WINNING IS BECOMING a habit for the
West Indies cricket team again, regardless
of the strength of their opponents.
The Darren Sammy-led Windies outfit
romped to their fifth consecutive Test
victory when they ruthlessly rolled over
lightweights Zimbabwe by nine wickets
with two and a half days to spare in the
first Test at Kensington Oval, yesterday.
Following 2-0 series triumphs over
New Zealand and Bangladesh last year, it
was the first time in 25 years a West Indies
team had achieved such an extended winning
Recalled off-spinner Shane Shillingford
was the architect behind the victory
with a career-best haul of six for 49 as the
below-par Zimbabwe crashed to 107 all out
in their second innings, after resuming
from 41 for three overnight.
It left the West Indies, who had taken
a 96-run lead when they made 307 in response
to Zimbabwe’s first innings total
of 211, with a mere 12 runs for victory.
Under the new regulation, lunch was
delayed as the West Indies were afforded
15 minutes to complete the task.
However, the Windies only got nine of
the required runs before the compulsory
break while losing opener Kieran Powell
for six, caught in the gully off rookie pacer
Chris Gayle (four not out) returned
40 minutes later to hit the winning runs
and formalise a 1-0 lead in the two-match
series with the second Test beginning in
Dominica next Wednesday.
Sammy, who wasn’t required to bowl
in the Zimbabwe second innings, said the
team achieved the goal of a fifth straight
“We did exactly what we wanted to do.
Everybody played their part really well...
We have a chance to make it six in a row,
something that hasn’t happened for over
20 years,” he said after the match.
The last time it was done was in 1988
during a seven-match unbeaten run
against England and Australia.
Already with two wickets in the bag,
Shillingford continued from where he left
off the previous afternoon, getting the
ball to bounce and turn sharply. He snared
four more scalps to finish with match figures
of nine for 107 and carry his overall
tally to 38 in nine Tests.
The tall Dominican struck with the
last ball of the day’s first over when the
advancing Zimbabwe captain Brendan
Taylor (six) pushed an off break to Powell
at short leg.
Kemar Roach extracted the middle
stump of night watchman Ray Price (seven)
in the next over, and a bemused Malcolm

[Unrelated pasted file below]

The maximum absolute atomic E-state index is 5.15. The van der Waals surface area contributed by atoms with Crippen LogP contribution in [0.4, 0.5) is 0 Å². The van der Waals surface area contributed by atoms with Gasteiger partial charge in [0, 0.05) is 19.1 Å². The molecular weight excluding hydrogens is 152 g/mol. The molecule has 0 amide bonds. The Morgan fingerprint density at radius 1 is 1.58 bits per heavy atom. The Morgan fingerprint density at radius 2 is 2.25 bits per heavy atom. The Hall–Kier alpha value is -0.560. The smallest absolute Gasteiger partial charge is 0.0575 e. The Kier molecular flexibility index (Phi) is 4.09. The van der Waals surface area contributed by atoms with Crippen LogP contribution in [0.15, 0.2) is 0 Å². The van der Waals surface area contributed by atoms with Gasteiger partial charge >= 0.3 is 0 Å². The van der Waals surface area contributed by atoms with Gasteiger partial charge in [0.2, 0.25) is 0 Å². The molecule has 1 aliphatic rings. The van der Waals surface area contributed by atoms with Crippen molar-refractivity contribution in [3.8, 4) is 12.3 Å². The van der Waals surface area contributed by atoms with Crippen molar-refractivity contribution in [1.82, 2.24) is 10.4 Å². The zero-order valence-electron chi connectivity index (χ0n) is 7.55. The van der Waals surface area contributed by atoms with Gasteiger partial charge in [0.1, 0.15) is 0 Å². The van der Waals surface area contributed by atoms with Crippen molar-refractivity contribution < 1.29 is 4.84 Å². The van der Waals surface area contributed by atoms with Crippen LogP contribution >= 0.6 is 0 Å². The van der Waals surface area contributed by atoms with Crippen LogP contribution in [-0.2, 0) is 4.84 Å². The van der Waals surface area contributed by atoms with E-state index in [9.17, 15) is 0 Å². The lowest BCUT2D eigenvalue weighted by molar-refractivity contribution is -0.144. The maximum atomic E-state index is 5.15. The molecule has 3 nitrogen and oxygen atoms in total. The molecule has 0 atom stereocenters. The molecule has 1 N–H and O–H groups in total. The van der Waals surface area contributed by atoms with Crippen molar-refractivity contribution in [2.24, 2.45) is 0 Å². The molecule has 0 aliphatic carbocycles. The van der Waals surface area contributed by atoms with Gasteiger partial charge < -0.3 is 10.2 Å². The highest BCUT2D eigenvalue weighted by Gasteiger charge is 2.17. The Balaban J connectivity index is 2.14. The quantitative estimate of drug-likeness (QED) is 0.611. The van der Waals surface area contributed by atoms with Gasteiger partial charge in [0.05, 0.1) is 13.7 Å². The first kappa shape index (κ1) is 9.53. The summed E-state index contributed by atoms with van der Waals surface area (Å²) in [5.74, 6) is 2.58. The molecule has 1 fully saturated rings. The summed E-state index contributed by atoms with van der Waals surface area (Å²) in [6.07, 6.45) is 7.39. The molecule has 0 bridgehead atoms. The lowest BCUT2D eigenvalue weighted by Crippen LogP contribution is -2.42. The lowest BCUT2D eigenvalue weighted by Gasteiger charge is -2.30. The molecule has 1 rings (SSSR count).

Waller was also snapped up by Powell
at short leg for five to leave Zimbabwe
in dire straits at 58 for six.
But Craig Ervine, who was dropped on
four by Gayle at first slip off Shillingford
and by Darren Bravo on 20 at third slip off
the luckless Tino Best, propped up an end
as wickets fell like ninepins around him.
Left-hander Ervine remained not out
on 23 off 69 balls in 114 minutes, ensuring
Zimbabwe avoided the embarrassment of
an innings defeat.
Wicketkeeper Regis Chakabva was
bowled by Shillingford for six as he played
down the wrong line to a straight delivery,
while Graeme Cremer, after hoisting Shillingford
for a six over long-on in a brief
knock of 14, was undone by a peach of a
Shillingford got one to bounce awkwardly
and Cremer feathered it to wicketkeeper
Denesh Ramdin, who held a good
Fast bowler Shannon Gabriel swiftly
wrapped up the innings, firing out
tailenders Kyle Jarvis and Chatara in
the space of three balls to end with three
wickets for 10 runs in 7.4 overs.
Jarvis, after lofting Shillingford for a
straight six, was softened up by a blow to
the ribs from a fast Gabriel delivery. He
then sparred at a lifting outswinger to be
caught by Ramdin, while Chatara left his
stumps exposed and Gabriel obliged with
a full length delivery.
Losing captain Taylor conceded it was
a tough Test, and said his team’s batting
“We let ourselves down…there weren’t
a lot of positives apart from Kyle Jarvis,”
he said. “Mawoyo did bat well but there
were a few of us who got starts but didn’t
carry on. We’ve got to find a way to combat
the spin and their three-pronged pace
Man-of-the-Match Shillingford said his
plan as a spinner is a simple one.
“I tried to bowl a consistent line first
up and then try to spin as much as possible
and try to bowl in good areas.”